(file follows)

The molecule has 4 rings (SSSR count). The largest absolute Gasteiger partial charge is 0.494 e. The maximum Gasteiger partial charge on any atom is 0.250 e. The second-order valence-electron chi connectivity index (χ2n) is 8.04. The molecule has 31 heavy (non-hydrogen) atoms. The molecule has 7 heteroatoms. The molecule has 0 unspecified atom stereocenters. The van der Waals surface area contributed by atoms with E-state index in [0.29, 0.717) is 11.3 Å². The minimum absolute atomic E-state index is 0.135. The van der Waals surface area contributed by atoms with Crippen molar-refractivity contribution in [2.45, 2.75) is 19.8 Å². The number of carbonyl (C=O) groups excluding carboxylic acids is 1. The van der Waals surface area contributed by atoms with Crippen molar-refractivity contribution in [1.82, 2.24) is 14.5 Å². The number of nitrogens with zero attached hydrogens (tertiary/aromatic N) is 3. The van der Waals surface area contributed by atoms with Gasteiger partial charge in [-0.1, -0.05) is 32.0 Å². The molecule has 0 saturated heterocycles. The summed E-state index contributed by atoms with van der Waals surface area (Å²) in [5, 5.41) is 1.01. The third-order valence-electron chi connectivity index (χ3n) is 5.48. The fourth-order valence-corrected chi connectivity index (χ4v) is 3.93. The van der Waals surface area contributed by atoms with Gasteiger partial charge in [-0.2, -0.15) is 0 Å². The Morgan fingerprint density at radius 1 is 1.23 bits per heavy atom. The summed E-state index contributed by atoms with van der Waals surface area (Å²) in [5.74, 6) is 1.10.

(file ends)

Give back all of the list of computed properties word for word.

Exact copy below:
The molecule has 4 rings (SSSR count). The largest absolute Gasteiger partial charge is 0.494 e. The maximum Gasteiger partial charge on any atom is 0.250 e. The second-order valence-electron chi connectivity index (χ2n) is 8.04. The molecule has 31 heavy (non-hydrogen) atoms. The molecule has 7 heteroatoms. The molecule has 0 unspecified atom stereocenters. The van der Waals surface area contributed by atoms with E-state index in [0.29, 0.717) is 11.3 Å². The minimum absolute atomic E-state index is 0.135. The van der Waals surface area contributed by atoms with Crippen molar-refractivity contribution in [2.45, 2.75) is 19.8 Å². The number of carbonyl (C=O) groups excluding carboxylic acids is 1. The van der Waals surface area contributed by atoms with Crippen molar-refractivity contribution in [1.82, 2.24) is 14.5 Å². The number of nitrogens with zero attached hydrogens (tertiary/aromatic N) is 3. The van der Waals surface area contributed by atoms with Gasteiger partial charge in [-0.1, -0.05) is 32.0 Å². The molecule has 0 saturated heterocycles. The summed E-state index contributed by atoms with van der Waals surface area (Å²) in [5, 5.41) is 1.01. The third-order valence-electron chi connectivity index (χ3n) is 5.48. The fourth-order valence-corrected chi connectivity index (χ4v) is 3.93. The van der Waals surface area contributed by atoms with Gasteiger partial charge in [-0.2, -0.15) is 0 Å². The Morgan fingerprint density at radius 1 is 1.23 bits per heavy atom. The summed E-state index contributed by atoms with van der Waals surface area (Å²) in [5.74, 6) is 1.10.